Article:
Preservation is a tricky business. All formulations that contain a large amount of water need to be preserved and all preservatives have some kind of drawback. Potassium sorbate has been used for a long time but has recently been very widely used in products that have some kind of natural story about them. How natural is it?

Potassium sorbate is the potassium salt of sorbic acid. Sorbic acid gets its name from the latin name for the rowan tree, and sorbic acid was first isolated from rowan berries. S0 that is a nice story. Is the potassium sorbate in the product on your bathroom shelf produced by rosy cheeked peasants harvesting rowan berries and extracting it in their cottages? Not really.

Both potassium sorbate and sorbic acid are used in vast quantities in the food industry. They are related, distantly, to sugars. In nature most sugar is burnt for energy but some gets used to make other useful bits and pieces like the sorbic acid in rowan berries. I assume in the berries it has some kind of preservative activity.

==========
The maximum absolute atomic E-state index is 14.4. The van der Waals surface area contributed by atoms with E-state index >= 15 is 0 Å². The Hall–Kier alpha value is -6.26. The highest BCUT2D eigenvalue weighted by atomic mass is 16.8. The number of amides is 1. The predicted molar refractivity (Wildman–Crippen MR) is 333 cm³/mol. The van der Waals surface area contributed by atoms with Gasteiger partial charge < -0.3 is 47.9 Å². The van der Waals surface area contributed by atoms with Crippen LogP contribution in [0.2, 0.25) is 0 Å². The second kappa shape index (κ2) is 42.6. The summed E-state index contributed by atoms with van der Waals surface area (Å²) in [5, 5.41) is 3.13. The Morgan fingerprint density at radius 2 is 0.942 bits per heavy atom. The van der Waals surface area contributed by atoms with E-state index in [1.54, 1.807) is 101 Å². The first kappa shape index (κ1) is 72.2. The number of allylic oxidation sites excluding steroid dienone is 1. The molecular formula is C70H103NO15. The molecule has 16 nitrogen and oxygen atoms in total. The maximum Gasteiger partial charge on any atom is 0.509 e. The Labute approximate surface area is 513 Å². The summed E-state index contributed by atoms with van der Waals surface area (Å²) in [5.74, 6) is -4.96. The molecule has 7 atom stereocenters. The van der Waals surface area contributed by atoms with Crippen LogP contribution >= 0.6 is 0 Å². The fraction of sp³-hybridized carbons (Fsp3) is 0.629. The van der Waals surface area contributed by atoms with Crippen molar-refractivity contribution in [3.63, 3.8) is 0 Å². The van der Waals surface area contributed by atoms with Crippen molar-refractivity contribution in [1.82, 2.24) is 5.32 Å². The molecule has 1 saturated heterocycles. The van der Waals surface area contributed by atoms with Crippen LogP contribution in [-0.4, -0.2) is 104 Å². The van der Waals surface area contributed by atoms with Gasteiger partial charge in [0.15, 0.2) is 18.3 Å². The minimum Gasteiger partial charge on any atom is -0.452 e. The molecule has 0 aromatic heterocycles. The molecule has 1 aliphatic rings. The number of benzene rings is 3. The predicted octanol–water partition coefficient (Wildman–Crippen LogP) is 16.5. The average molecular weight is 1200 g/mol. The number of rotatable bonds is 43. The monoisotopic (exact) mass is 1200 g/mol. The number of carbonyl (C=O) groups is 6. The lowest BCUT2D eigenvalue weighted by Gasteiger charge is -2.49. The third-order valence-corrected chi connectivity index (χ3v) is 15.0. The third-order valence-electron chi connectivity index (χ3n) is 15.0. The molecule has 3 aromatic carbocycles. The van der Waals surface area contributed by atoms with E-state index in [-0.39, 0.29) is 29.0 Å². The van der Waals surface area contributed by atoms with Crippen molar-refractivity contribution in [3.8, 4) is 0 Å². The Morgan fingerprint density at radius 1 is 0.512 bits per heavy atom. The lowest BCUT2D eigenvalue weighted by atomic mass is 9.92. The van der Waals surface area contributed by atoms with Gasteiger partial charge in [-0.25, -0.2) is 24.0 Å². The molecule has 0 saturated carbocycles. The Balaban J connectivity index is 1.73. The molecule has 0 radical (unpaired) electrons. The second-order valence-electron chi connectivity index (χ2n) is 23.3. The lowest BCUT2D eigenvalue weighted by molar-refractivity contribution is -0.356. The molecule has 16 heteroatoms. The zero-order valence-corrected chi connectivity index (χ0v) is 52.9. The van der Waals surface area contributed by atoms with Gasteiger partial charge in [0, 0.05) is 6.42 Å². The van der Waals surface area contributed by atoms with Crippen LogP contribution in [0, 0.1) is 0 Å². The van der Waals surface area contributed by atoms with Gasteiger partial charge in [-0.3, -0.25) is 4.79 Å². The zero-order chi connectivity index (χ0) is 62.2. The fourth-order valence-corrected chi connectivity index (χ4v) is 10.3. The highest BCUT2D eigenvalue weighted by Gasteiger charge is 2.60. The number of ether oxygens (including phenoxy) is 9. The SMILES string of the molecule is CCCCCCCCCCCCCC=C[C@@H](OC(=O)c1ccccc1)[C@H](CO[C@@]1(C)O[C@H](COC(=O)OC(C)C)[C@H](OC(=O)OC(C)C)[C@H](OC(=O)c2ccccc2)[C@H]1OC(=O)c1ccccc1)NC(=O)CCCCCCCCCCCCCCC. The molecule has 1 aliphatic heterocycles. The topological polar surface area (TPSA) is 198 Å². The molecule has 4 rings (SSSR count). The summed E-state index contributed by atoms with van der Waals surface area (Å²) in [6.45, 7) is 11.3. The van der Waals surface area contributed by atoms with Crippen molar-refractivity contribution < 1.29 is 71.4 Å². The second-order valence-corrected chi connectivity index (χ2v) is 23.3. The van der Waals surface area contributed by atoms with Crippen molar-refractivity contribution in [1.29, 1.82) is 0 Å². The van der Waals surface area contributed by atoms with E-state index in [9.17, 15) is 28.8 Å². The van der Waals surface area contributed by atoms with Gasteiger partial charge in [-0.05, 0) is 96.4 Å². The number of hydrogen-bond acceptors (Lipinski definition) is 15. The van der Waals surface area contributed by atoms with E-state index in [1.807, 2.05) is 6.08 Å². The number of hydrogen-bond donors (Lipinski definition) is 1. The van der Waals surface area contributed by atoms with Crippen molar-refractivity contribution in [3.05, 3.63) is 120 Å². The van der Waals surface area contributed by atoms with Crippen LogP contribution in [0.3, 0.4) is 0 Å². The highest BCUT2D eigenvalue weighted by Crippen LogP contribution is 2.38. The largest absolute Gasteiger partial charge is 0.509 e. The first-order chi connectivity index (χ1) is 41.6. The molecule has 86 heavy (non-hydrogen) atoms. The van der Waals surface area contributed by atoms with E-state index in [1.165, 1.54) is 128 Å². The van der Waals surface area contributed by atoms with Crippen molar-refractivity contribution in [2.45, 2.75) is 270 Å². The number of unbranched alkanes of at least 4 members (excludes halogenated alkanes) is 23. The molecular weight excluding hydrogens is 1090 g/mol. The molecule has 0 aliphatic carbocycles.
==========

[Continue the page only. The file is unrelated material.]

From the UK, Colin Sanders has been a formulator of cosmetic and topical pharmaceuticals for 27 years. Over that time he has formulated nearly every category of product including shampoos, cosmetic skin creams, pharmaceutical skin creams, face masks, lip balms and so on. Colin has been an active member of the Society of Cosmetic Scientists since 1985, and in 1999, organized the first of the Formulate shows. His degree is in environmental science, and he continues to take a keen interest in the impact of human activities on the planet. Colin regards himself as an environmental activist and all round green. When not in the lab, he writes a blog, Colin’s Beauty Pages, with the intention of entertaining and hopefully informing users of cosmetic and personal care products with some insider insights, a bit of science and his own opinions.

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